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memri
August 30, 2017 No.
7074

Sudanese Investment Minister: Normalization With Israel Isn't 'Such A Big Deal'; Sudanese Cleric: Shari'a Permits It

Sudanese Minister of Investment Mubarak Al-Fadil Al-Mahdi said that the Arab countries have "peddled in the Palestinian cause ad nauseam" and that normalization of ties with Israel should be determined on the basis of Sudan's interests. "I don't think it is such a big deal," he said. "The Palestinians themselves have normalized their relations with Israel." Speaking on Sudania 24 TV on August 21, Al-Mahdi praised Israel's democratic and transparent regime and the introduction of Israeli citrus agriculture and drip irrigation in Egypt. Asked whether he was planning to bring Israeli companies to Sudan, he responded: "Technology has no nationality."

Speaking along similar lines, Sudanese cleric Yousuf Al-Kodan called, at a February 6, 2017 conference in Khartoum titled "On [Religious] Awakening and Dialogue," for a truce between Sudan and Israel and for the establishment of diplomatic relations between the two countries, saying that this would be permissible according to shari'a. 

The following are the MEMRI TV clip and transcript of Minister Al-Mahdi's statements and the MEMRI report on Al-Kodan's statements.

Sudanese Minister Mubarak Al-Mahdi: Normalization With Israel No Big Deal; Arabs Have Peddled Palestinian Cause Ad Nauseam

To view the clip of Mubarak Al-Fadil Al-Mahdi on MEMRI TV, click here or below.

Mubarak Al-Fadil Al-Mahdi: "Haven't the people of Darfur fled to Israel from the hardships in Sudan? Haven't they found out that there is nothing wrong with Israel, as far as they are concerned? That's a whole other philosophical debate. I have my own opinion about the Palestinian cause, Israel, and all that. I think that people are more emotionally invested in this than reality warrants."

 

Interviewer: "How exactly?"

Mubarak Al-Fadil Al-Mahdi: "That's my opinion. I think that the Palestinians share much of the responsibility for what has happened to them. They sold their lands and caused many problems. The Arabs made grave mistakes by rejecting the Partition Plan and other resolutions. The Arab countries peddled in the Palestinian cause. Whenever someone stages a coup, he says it's for the liberation of Palestine... They have peddled in the Palestinian cause ad nauseam. It has become a political commodity in the Arab world."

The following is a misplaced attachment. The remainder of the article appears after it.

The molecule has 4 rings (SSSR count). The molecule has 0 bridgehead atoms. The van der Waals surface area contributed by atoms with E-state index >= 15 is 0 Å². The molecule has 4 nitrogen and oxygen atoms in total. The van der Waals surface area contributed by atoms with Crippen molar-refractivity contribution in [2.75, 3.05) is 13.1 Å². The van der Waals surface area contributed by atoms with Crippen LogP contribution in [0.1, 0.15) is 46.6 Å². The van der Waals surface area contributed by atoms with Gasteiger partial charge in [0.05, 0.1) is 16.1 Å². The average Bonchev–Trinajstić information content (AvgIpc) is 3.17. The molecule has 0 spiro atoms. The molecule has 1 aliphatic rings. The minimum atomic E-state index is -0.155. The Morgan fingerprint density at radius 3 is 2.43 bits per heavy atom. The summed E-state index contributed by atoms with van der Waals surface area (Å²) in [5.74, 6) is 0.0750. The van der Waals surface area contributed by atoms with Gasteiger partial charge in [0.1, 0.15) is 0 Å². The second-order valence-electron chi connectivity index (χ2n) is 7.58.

Interviewer: "If we were offered normalization of our relations with Israel... As a politician, would you support or oppose this?"

Mubarak Al-Fadil Al-Mahdi: "I would consider it in accordance with the interests of Sudan. Right now, tonight..."

Interviewer: "I would decide according to the interests of Sudan... Is normalization of relations with Israel in our best interest or not?"

Mubarak Al-Fadil Al-Mahdi: "I don't base this on emotions, but on the interests of Sudan. All the countries have normalized their relations with Israel."

 

Interviewer: "So you do not object to such normalization?"

Mubarak Al-Fadil Al-Mahdi: "I don't think it is such a big deal. The Palestinians themselves have normalized their relations with Israel.

 

[…]

"The entire issue is very complex. It's not black and white. The Palestinians themselves meet with the Israelis. They coexist with the Israelis, earn their living there, and get their electricity from them. These people live together.

[…]

"I believe that the Palestinian cause has delayed the progress of the Arab world, and has been exploited by the Arab regimes to oppress their peoples, under the guise of the struggle for the sake of Palestine. I believe that the Palestinians are handling their cause by themselves. They are meeting with the Israelis. Even Hamas. Disagreements or not, they are meeting with them. They have the Oslo Accords and other agreements. The Arab countries think about their own interests. In Egypt, the Israelis developed the citrus agriculture. They introduced drip irrigation. Yousef Wali did great things with them."

 

Interviewer: "You don't plan, as Investment Minister, to bring Israelis here, do you?"

Mubarak Al-Fadil Al-Mahdi: "I am not a zealot. I don't believe that now, with the history of that movement... I think we have been swept away by our emotions without realizing it. Those Palestinians, everywhere, do anything in their power to have you fired. Ask any Sudanese working in the Gulf or anywhere, and he will tell you that whenever he meets a Palestinian, that Palestinian feels nothing for him. He's immediately plotting how to get me fired from the company. They are ungrateful for the empathy they received from the Arab world."

Interviewer: "What about the Israelis?"

Mubarak Al-Fadil Al-Mahdi: "We haven't dealt with the Israelis. The Israelis are Westerners. They were 'imported' from America, Russia, Europe, and so on. They have the moral values of Westerners. They operate scientifically. They have a democratic regime, their presidents stand trial and go to jail... They have a transparent regime, whether you agree with them or not."

 

 

Interviewer: "You're not planning to get some Israeli companies here to develop citrus for us, are you?"

Mubarak Al-Fadil Al-Mahdi: "Well, I think that technology has no nationality. You shouldn't care where you get that technology from."

 

Sudanese Cleric: Islamic Shari'a Permits Normalizing Relations With Israel

In a conference titled "On [Religious] Awakening and Dialogue," held in the Sudanese capital of Khartoum on February 6, 2017, Sudanese oppositionist and cleric Yousuf Al-Koda, a former member of the Sudan Scholar Organization and currently the head of the Islamic Wasat Party, gave a talk on "The Relations with Israel – Religious Aspects." In his talk he called on Sudan to declare a truce with Israel and establish diplomatic relations with it, saying that there is no religious prohibition to prevent this. As evidence he mentioned the Hudaibiya agreement that the Prophet Muhammad signed with his infidel rivals.

Al-Koda added that boycotting Israel does not hurt Israel but rather Sudan, and that other countries in the region, such as Turkey, Qatar, Jordan, Egypt and even the Palestinian Authority, maintain ties with Israel. He noted further that Sudan holds ties even with certain countries that occupy Sudanese land, without naming these countries.